In two related actions to recover damages for personal injuries, etc., which were joined for trial, the plaintiffs appeal, as limited by their brief, from (1) so much of a judgment of the Supreme Court, Suffolk County (Weber, J.), entered April 30, 2007, as, upon a jury verdict on the issue of liability, and upon the denial of their motion pursuant to CPLR 4404(a) to set aside the verdict as contrary to the weight of the evidence and for a new trial, is in favor of the defendant New Town and Country Corporation and against them, dismissing the complaint in Action No. 1, and (2) so much of a judgment of the same court, also entered April 30, 2007, as, upon a jury verdict on the issue of liability, and upon the denial of their motion pursuant to CPLR 4404(a) to set aside the verdict as contrary to the weight of the evidence and for a new trial, is in favor of the defendant Heidi Construction Corporation and against them, dismissing the complaint in Action No. 2.
Published by New York State Law Reporting Bureau pursuant to Judiciary Law § 431.
This opinion is uncorrected and subject to revision before publication in the Official Reports.
ROBERT A. SPOLZINO, J.P., FRED T. SANTUCCI, RUTH C. BALKIN and CHERYL E. CHAMBERS, JJ.
(Index Nos. 13671/03, 3462/04)
ORDERED that the judgments are affirmed insofar as appealed from, with one bill of costs to the respondents.
A jury verdict should not be set aside as contrary to the weight of the evidence unless the jury could not have reached the verdict by any fair interpretation of the evidence (see Nicastro v Park, 113 AD2d 129, 134). The "discretionary power to set aside a jury verdict and order a new trial must be exercised with considerable caution, for in the absence of indications that substantial justice has not been done, a successful litigant is entitled to the benefits of a favorable jury verdict" (id. at 133). Great deference is accorded to the jury's credibility determinations (see Miranco Contr., Inc. v Perel, 57 AD3d 956; Ahr v Karolewski, 48 AD3d 719; Bertelle v New York City Tr. Auth., 19 AD3d 343).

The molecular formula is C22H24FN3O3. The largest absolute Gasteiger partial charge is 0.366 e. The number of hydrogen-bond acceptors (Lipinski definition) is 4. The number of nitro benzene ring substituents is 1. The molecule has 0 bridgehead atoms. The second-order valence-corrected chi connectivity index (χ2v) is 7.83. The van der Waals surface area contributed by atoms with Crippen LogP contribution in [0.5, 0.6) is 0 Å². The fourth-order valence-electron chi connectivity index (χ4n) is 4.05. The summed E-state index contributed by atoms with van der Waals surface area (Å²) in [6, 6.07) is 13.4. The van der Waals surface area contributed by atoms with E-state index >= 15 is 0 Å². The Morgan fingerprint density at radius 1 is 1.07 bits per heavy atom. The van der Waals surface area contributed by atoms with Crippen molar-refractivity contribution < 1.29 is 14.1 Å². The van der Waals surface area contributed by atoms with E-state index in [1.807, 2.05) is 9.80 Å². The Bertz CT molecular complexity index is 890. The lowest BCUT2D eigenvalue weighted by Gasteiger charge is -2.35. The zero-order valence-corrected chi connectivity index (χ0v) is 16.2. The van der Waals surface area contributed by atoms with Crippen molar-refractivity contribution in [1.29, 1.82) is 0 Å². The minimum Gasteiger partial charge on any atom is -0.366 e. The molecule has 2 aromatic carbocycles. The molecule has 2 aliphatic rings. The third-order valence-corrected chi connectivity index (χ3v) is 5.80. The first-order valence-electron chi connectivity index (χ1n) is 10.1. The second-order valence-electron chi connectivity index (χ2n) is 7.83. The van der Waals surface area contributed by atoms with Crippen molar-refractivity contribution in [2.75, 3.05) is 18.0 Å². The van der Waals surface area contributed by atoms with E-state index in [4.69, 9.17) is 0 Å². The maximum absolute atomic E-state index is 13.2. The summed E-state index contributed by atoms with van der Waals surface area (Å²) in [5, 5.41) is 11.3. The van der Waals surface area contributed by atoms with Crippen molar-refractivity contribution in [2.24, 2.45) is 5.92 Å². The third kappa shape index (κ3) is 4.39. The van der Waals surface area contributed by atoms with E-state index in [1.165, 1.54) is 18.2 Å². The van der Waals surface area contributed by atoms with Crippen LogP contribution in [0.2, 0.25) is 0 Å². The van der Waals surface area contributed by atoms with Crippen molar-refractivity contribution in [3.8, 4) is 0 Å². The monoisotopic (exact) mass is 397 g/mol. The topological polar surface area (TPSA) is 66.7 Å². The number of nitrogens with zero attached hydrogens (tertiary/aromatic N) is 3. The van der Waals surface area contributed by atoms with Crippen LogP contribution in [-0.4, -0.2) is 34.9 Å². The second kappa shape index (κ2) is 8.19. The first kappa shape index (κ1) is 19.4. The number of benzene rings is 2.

In this case, the jury determined that the defendants in Action Nos. 1 and 2 were negligent, but that such negligence was not a substantial factor in causing the plaintiff Joseph Curreri (hereinafter the plaintiff) to fall from a stairway in the basement of the home of his daughter and son-in-law. The evidence established that the stairs in question were not in conformity with various provisions of the New York State Uniform Fire Prevention and Building Code. However, the plaintiff previously had traversed up and down the stairway where he fell approximately 12 times without incident. When confronted with his prior deposition testimony that he could not give a specific reason as to why he fell, the plaintiff acknowledged that he was not sure if he was holding onto the handrail at the time of the accident, nor did he know which step he was on when he fell. In view of the plaintiff's inability to identify what caused him to fall, and the fact that he previously used the stairway on multiple occasions without incident, the verdict was reconcilable with a reasonable view of the evidence, and it should not be set aside (see Jaffier v Wilson, 54 AD3d 725, 726; Plowden v Stevens Partners, LLC, 45 AD3d 659; Zammiello v Senpike Mall Co., 5 AD3d 1001).
The plaintiffs' remaining contentions are without merit and allege errors which could not have affected the verdict (see CPLR 2002). The plaintiffs' contention that reversal is warranted because of statements made by the respondents' attorneys at trial referring to the plaintiffs' claim against the third-party defendant, William J. Foronjy, which was discontinued, is without merit since the trial court promptly sustained the plaintiffs' objections to those references, which were brief. The certificate of occupancy was properly admitted into evidence with appropriate limiting instructions and, in any event, its admission could not have affected the verdict since the jury found that the defendants were, in fact, negligent. The trial court's instructions with respect to the plaintiff's duty of care could not have affected the verdict, since the jurors were instructed not to reach the issue of the plaintiff's negligence unless they found that the defendants' negligence was a proximate cause of the accident.
SPOLZINO, J.P., SANTUCCI, BALKIN and CHAMBERS, JJ., concur.
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